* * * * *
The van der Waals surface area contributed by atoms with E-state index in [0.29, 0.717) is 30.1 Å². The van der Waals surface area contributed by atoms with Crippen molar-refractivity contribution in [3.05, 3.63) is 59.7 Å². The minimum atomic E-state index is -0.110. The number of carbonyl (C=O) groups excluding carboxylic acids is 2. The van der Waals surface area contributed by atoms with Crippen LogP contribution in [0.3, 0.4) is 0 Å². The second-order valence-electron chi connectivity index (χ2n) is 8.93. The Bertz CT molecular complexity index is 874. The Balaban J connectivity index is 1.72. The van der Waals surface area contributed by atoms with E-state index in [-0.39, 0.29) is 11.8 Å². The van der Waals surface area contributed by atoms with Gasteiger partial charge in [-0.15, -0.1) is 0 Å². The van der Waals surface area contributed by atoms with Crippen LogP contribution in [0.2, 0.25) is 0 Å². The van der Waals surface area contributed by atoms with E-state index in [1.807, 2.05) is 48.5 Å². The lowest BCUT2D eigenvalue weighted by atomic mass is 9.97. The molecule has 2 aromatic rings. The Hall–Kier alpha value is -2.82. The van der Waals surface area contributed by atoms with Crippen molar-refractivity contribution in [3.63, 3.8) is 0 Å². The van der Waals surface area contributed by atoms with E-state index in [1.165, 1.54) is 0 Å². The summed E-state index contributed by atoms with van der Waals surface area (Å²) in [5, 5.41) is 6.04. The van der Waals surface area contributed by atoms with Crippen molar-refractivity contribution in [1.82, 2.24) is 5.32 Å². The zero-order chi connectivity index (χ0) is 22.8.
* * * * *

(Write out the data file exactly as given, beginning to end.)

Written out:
The van der Waals surface area contributed by atoms with E-state index in [0.29, 0.717) is 30.1 Å². The van der Waals surface area contributed by atoms with Crippen molar-refractivity contribution in [3.05, 3.63) is 59.7 Å². The minimum atomic E-state index is -0.110. The number of carbonyl (C=O) groups excluding carboxylic acids is 2. The van der Waals surface area contributed by atoms with Crippen LogP contribution in [0.3, 0.4) is 0 Å². The second-order valence-electron chi connectivity index (χ2n) is 8.93. The Bertz CT molecular complexity index is 874. The Balaban J connectivity index is 1.72. The van der Waals surface area contributed by atoms with E-state index in [-0.39, 0.29) is 11.8 Å². The van der Waals surface area contributed by atoms with Gasteiger partial charge in [-0.15, -0.1) is 0 Å². The van der Waals surface area contributed by atoms with Crippen LogP contribution in [0.2, 0.25) is 0 Å². The van der Waals surface area contributed by atoms with E-state index in [1.807, 2.05) is 48.5 Å². The lowest BCUT2D eigenvalue weighted by atomic mass is 9.97. The molecule has 2 aromatic rings. The Hall–Kier alpha value is -2.82. The van der Waals surface area contributed by atoms with Crippen molar-refractivity contribution in [3.63, 3.8) is 0 Å². The van der Waals surface area contributed by atoms with E-state index in [1.165, 1.54) is 0 Å². The summed E-state index contributed by atoms with van der Waals surface area (Å²) in [5, 5.41) is 6.04. The van der Waals surface area contributed by atoms with Crippen molar-refractivity contribution in [1.82, 2.24) is 5.32 Å². The zero-order chi connectivity index (χ0) is 22.8.